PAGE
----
Tuesday, November 17, 2009


Mr Yin's patchouli always precedes his elegant arrival. His wife buys it, he tells me. He doesn't know where from, but I can tell it is the real thing. There is such a thing as 'wrong patchouli'. Sometimes, whether the manufacturers have dodgeyed the mix or the plant herself is having a bad week, a bottle of patchouli can be a bit wrong. But when patchouli sings, it sings the essence of warm and sensual beings, of lightness in spirit and journeys into the deep, musty secrets of the earth.

I've followed women around in supermarkets with my nose, sniffing out wandering trails of heavenly scent, usually to find an old friend, dressed in Gypsy Rose market gear in the shampoo section, puzzling over the 'natural' ingredients that swim in sodium laureath sulphate and plastic. I met a Sanyassin man once in my dizzy youth, who was short and giggling and wore purple pants. It was not his pants, or the relentless laughing or the exotic beckoning of other worlds and spiritualities that suckered me. He was drenched in patchouli and I just wanted to have babies with him because he smelled so damn good.

"We had to watch a rat dissection, in year ten science," a staunch vegetarian told me, "And the girl sitting next to me was wearing patchouli. The smell makes me want to vomit to this day."
In my year ten, no one had heard of patchouli. Three dollar aerosol cans of Impulse were the scent scene. This nasty epitome of the utter lack of earthy inspiration that was the 1980's combined nicely with Madonna, George Michael, Spandau Ballet, Duran Duran ... I had problems during high school. For some reason, I just didn't fit in.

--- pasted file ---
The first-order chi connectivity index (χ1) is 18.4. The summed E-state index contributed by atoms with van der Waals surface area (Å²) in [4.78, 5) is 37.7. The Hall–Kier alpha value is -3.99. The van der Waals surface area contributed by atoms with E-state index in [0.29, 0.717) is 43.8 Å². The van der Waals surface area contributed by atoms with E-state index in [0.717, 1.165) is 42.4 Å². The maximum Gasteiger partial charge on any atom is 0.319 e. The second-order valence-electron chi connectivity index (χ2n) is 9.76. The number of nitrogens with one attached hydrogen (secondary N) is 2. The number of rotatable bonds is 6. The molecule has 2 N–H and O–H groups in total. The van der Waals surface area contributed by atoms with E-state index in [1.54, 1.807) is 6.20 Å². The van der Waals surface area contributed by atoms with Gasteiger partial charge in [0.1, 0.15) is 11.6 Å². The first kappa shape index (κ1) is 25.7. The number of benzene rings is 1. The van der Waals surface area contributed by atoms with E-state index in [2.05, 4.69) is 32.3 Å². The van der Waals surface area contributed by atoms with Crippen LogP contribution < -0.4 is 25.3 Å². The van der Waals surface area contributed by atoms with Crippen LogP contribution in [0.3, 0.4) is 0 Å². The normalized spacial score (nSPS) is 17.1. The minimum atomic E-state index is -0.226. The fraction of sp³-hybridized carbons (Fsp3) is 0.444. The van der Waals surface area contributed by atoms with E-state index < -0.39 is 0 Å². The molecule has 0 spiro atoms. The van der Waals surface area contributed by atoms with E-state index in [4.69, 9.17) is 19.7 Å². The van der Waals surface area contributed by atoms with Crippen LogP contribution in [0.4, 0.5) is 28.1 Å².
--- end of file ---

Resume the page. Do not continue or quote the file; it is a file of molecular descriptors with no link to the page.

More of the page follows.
A conversation in a cafe:
"What perfume are you wearing?"
And his eyes went on a quiet little journey into past love affairs. When he finally returned, he told me, "I used to know a girl who wore patchouli."
A few weeks later, I noticed his wife smelt ... rather good. "Yes, ---- bought it for me! He wanted me to wear patchouli."
No, I did not say a word, just put it in my little story bank and left it there.

Image (they are badges! very groovy!)


  1. Ah yes, patchouli. Curiously, I wear it nearly every day...because I like it. But the number of times someone has walked into a room and said "Oh it smells so good in here" are countless. I am never the suspect. Apparently, I don't look like a girl who would wear scents.

    I love patchouli and I'm not a hippie. That can go on my badge.

    Nice reflection Sarah. It has me thinking.

    Thanks for the post.

  2. Nice. Yes, smell holds such powerful memories. My nose is extremely sensitive and it can make me feel repulsed by some people who just don't smell right. It can be a disadvantage, particularly when they think the chemical perfume smell is so good. Yuk, that makes me want to vomit. I reckon the difference might be that something like patchouli adds to the body smell, drawing out the natural odours, the other stuff tries to cover it up and that makes me think people are trying to hide something.

  3. Thanks for your comment Sontag, and Michelle, you are so right, I think you got the patchouli thing just right!